It's that time of year when glazed-eyed cycling fans are glued to late-night television watching sweaty fellas on two wheels toughing it out through the improbably picturesque and often impossibly steep French countryside, competing in the Tour de France.
For those of us non-cyclists, don't despair. You can get into the quintessentially French spirit of this event by providing sustenance to those devotees of the event by tempting them with a Paris-Brest.
The traditional Paris-Brest is a choux pastry creation in the shape of a bicycle wheel, filled with patisserie cream and topped with almonds and icing sugar. It was originally created in 1891, in honour of the Paris to Brest bicycle race, by a pastry cook whose shop was situated along the route. This spare wheel was filled with high-calorie cream to provide sustenance to the race participants.
The patisserie cream filling can be substituted with fresh whipped cream and strawberries, which is a lot less work and much more economical. It also gives a lighter and fresher result.
You will need a large pastry bag with a wide nozzle about 18 millimetre wide and strong arms to mix in the eggs. Alternatively, you could use an electric mixer with a dough beater to mix in the flour and eggs, being careful not to over-mix the paste. I still prefer to do the mixing with a wooden spoon - this little bit of exercise eases my guilt before indulging.
For flavour variations, add a few drops of liqueur to the cream, such as Frangelico or Kahlua. If chocolate is more your thing, you could drizzle the top with melted chocolate, then decorate with toasted almonds.
This popular dessert is found in good patisseries all over the world, but is an easy and impressive one to make at home. It's a standout sweet that will provide calorific encouragement while watching the famous race and is guaranteed to cheer on celebrations at your Tour de France parties.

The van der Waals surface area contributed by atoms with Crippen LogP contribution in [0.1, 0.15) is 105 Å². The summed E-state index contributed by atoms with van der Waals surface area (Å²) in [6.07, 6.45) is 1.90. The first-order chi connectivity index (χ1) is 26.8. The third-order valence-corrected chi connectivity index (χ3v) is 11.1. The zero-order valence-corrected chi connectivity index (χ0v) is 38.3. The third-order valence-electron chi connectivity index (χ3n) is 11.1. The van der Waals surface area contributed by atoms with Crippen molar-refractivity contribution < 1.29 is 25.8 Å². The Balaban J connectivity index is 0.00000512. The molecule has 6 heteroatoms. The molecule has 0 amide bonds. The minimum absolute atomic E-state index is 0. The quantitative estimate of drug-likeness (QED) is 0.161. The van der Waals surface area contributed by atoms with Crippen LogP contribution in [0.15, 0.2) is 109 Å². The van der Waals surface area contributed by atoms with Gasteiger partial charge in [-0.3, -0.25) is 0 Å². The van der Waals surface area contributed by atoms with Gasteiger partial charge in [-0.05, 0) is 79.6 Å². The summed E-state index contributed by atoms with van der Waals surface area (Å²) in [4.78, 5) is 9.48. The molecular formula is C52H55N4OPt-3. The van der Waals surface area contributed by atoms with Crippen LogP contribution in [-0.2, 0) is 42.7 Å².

Makes a 23 centimetre round pastry
150g unsalted butter
225g plain flour, sifted twice
pinch of salt
7 free-range eggs, medium size
1 tbsp caster sugar
1 extra egg, lightly beaten
30g flaked almonds
600ml pure cream
scraped vanilla bean or ½ tsp vanilla bean paste
2 tbsp caster sugar
punnet of strawberries, hulled and sliced
icing sugar for decoration
Preheat the oven to 200C. Draw a 20 centimetre circle on the back of a piece of baking paper so the circle shows through on the other side. Using a baking tray that will take the size of the paper. Spray a few dots of oil on to a baking tray to help the paper stay in place. Place the paper on the tray, pen side down.
Melt the butter with 375 millilitres of water in a saucepan, then bring it to a rolling boil. Transfer the saucepan to a heatproof surface, which will provide a non-slip surface for mixing the paste.
Add the flour all at once to the butter and water mixture in the saucepan. Add the pinch of salt. Return to the heat and beat continuously with a wooden spoon to make a smooth shiny paste that comes away from the sides of the pan. Once it does this, remove from the heat and cool for a few moments.
Beat in the seven eggs one at a time until shiny and smooth - the mixture should drop off the spoon, but not be too runny. Beat in the sugar.
Fill a pastry bag with the paste (stand the bag in a tall jug to hold it). Pipe a pastry ring over the circle guide you have drawn. Now pipe another ring of pastry directly inside this one so that you have one thick ring. Pipe another two circles on top of the first two and continue until all the choux pastry has been used. Brush the choux ring with the beaten egg and sprinkle with the flaked almonds.
Bake the choux ring for 20 minutes, then reduce the oven to 180C and bake for a further 15 to 20 minutes. Remove from the baking tray and place on a wire rack. Immediately slice the ring in half horizontally, using a serrated bread knife. Make the base twice as deep as the top. Lift off the top and scoop out any uncooked pastry from the base. Leave to cool completely.
Whip the cream, vanilla and sugar until stiff. Fill the pastry base with the cream and top with sliced strawberries. Cover with the pastry top and dust with icing sugar.
Debbie Skelton is a Canberra food writer, debsravingrecipes.blogspot.com.